When her entourage emerged they took one look at me and quickly ushered me into the Miss Lollobrigida’s box and plopped me right in front of a very confused movie star. But, not as confused as I was, as everyone waved their arms and prattled excitedly back and forth in Italian. I had no idea why I was chosen to meet this movie queen, or why were they all fussing over me.
Suddenly, Miss Lollobrigida started to laugh, then took my hands in hers and sweetly explained everything in a lilting Italian accent. It seemed that her Italian box-mates, comprised of an agent and other business associates, thought I was her sister who had been seated elsewhere in the opera house. Then she smiled and graciously signed my program.
My Mom stood outside Miss Lollobrigida’s box as I floated out on cloud nine. And, when I told her about my encounter as we rushed back to our own box for more arias, she was delighted for me, but said she wasn’t surprised… even though I had light brown/blonde hair, my texture and style were the same as Gina’s. I was around the same height, thin, but curvy, and had similar brown eyes and full lips. Moms are like that. But, by saying that, she made me feel very… Italian.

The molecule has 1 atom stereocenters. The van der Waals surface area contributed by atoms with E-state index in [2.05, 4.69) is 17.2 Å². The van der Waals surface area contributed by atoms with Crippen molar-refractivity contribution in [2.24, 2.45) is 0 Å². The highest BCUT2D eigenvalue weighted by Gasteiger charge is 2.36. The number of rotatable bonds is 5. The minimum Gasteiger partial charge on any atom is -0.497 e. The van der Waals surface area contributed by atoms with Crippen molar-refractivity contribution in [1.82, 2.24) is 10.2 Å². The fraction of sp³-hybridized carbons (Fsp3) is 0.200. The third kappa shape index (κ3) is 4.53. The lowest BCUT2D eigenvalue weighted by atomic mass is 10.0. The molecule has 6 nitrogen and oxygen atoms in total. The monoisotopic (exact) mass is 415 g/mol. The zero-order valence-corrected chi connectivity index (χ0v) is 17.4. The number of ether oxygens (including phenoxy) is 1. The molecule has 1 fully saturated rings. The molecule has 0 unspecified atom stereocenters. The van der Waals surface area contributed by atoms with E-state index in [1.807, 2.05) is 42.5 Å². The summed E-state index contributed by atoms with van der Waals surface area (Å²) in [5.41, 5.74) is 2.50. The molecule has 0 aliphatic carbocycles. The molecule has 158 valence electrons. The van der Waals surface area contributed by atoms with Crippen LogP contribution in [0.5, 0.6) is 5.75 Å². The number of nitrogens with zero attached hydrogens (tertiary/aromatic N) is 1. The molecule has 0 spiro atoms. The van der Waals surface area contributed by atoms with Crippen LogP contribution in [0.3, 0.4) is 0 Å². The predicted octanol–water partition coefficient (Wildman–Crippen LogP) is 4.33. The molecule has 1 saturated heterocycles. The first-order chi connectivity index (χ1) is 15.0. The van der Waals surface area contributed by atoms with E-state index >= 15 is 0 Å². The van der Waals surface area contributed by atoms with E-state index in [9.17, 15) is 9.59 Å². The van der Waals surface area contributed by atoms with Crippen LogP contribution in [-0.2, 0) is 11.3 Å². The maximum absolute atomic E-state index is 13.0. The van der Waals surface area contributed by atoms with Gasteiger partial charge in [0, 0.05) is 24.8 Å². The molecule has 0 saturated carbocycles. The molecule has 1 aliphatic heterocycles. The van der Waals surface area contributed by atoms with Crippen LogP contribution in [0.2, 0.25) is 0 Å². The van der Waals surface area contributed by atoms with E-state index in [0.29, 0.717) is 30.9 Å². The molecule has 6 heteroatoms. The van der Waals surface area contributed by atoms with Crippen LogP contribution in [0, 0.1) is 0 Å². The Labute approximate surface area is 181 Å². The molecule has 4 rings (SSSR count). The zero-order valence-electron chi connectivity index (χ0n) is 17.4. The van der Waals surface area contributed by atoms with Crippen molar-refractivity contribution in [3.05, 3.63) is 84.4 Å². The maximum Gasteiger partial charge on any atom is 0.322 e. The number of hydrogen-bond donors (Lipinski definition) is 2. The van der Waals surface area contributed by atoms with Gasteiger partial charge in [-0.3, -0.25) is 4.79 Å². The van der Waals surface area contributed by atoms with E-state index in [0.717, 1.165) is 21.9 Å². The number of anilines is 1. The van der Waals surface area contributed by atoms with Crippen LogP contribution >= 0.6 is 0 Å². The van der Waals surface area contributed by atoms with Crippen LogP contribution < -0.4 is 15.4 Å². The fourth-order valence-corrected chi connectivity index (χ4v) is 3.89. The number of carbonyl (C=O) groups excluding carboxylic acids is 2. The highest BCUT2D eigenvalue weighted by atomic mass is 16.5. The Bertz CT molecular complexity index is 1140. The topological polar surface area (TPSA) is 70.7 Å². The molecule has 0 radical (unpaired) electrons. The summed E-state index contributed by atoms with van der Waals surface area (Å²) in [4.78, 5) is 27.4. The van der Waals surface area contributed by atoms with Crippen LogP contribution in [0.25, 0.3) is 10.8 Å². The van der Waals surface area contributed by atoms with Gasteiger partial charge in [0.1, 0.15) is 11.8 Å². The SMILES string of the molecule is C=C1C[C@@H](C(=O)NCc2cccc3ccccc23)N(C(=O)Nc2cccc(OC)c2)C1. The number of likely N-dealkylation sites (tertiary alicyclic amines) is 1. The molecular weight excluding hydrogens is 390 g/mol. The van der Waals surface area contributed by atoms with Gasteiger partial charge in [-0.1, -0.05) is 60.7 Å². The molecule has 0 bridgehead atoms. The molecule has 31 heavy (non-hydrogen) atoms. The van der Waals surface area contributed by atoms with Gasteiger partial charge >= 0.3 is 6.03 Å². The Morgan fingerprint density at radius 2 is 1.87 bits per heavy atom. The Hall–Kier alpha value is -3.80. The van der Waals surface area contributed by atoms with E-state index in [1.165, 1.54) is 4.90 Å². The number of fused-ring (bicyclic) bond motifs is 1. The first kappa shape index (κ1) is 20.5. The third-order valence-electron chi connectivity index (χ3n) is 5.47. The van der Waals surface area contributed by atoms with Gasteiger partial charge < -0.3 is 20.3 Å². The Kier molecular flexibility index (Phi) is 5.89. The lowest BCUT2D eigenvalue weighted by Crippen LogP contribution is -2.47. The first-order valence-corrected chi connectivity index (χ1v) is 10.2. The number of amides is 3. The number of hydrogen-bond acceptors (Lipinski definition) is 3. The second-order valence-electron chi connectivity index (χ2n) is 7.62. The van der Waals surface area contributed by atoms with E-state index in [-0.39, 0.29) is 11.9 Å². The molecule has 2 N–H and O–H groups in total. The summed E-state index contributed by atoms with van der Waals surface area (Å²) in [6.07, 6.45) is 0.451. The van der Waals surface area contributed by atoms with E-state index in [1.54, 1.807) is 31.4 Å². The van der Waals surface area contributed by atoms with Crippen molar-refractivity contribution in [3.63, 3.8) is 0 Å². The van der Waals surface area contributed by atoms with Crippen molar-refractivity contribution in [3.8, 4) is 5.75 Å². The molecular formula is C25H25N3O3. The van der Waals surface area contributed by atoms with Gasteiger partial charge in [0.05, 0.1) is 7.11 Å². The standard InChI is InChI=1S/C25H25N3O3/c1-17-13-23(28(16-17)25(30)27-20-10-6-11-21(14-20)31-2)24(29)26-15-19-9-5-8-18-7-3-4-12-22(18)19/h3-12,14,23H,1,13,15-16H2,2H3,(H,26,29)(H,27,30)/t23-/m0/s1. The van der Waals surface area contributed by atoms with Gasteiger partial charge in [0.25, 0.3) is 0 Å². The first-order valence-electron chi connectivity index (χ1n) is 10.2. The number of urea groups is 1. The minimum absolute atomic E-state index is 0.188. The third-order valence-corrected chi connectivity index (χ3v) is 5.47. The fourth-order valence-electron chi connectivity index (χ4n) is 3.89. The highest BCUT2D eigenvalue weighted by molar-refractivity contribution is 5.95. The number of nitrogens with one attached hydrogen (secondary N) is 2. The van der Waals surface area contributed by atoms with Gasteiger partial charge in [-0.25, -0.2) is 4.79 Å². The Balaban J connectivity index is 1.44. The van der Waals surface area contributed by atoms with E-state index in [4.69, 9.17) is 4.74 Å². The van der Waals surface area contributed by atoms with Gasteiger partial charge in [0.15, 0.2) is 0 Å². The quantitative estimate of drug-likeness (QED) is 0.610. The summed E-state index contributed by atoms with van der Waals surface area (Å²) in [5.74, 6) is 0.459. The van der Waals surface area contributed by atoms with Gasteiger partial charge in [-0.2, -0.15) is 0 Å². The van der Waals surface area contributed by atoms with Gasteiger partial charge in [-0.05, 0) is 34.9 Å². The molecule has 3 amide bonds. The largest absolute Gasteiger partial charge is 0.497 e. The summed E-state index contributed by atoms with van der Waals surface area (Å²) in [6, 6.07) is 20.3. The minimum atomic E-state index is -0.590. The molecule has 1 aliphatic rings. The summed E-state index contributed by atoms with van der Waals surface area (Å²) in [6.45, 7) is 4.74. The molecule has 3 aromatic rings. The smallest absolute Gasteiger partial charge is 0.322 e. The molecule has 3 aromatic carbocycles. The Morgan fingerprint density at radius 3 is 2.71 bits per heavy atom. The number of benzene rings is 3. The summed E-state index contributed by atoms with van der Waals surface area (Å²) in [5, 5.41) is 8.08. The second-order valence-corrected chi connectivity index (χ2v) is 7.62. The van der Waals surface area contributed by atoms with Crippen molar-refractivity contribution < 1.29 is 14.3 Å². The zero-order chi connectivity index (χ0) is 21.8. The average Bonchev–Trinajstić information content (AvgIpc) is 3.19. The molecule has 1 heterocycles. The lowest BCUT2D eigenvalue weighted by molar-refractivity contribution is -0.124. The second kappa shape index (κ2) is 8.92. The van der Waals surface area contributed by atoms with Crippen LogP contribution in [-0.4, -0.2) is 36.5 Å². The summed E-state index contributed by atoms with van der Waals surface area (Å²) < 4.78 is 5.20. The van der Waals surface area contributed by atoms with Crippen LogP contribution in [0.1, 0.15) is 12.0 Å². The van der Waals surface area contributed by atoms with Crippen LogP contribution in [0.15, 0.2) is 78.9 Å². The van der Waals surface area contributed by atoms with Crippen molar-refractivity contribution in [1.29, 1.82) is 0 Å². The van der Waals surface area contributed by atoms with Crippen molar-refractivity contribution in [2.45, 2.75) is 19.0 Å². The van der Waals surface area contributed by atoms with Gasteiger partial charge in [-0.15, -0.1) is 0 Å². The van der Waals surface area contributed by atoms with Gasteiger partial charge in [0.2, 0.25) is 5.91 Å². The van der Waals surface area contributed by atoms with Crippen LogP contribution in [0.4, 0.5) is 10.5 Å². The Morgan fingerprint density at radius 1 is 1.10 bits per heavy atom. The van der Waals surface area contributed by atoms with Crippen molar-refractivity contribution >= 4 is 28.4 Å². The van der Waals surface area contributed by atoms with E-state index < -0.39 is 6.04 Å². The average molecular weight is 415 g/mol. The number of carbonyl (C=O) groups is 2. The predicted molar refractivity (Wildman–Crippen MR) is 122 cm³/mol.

And then the opera was over. For a minute (well actually just a couple of seconds) there was complete silence, then the house broke out in thunderous cheers and bravas. Devoted opera fans in the top tier, standing room only section were screaming with delight and throwing flowers on the stage (most hitting the people in the orchestra) as everyone in the theater gave Callas a standing ovation. I’ve never heard such applause since. It went on for more than ten minutes.
And then, that, too, was over. Neither my mother nor I wanted the evening to end, so we sat in our box as the audience departed. When the house was fairly empty, my Mom suggested we walk over to the bar for a “nightcap” before going home. The burgundy velvet ropes gone, we sat down at a little table and ordered a soda for me and coffee for mom as we excitedly talked about all that we had seen and heard that night… the old-world, European beauty of the Met, the beautiful debutantes in their lovely white gowns, NY’s gentry eating with a duke and a duchess and movie royalty, the beautiful opera, and Callas’ performance... and then we saw them. Sitting far in the back, all alone in the dark, were the former King of England and the woman he loved. They didn’t talk to each other. They didn’t even look at each other as they held court over no one.
We soon left and my fairy tale evening was over. It had been total magic and introduced me to the wonderful world of pomp and theater even if I did learn that night that fairy tales really only exist in fairy tales.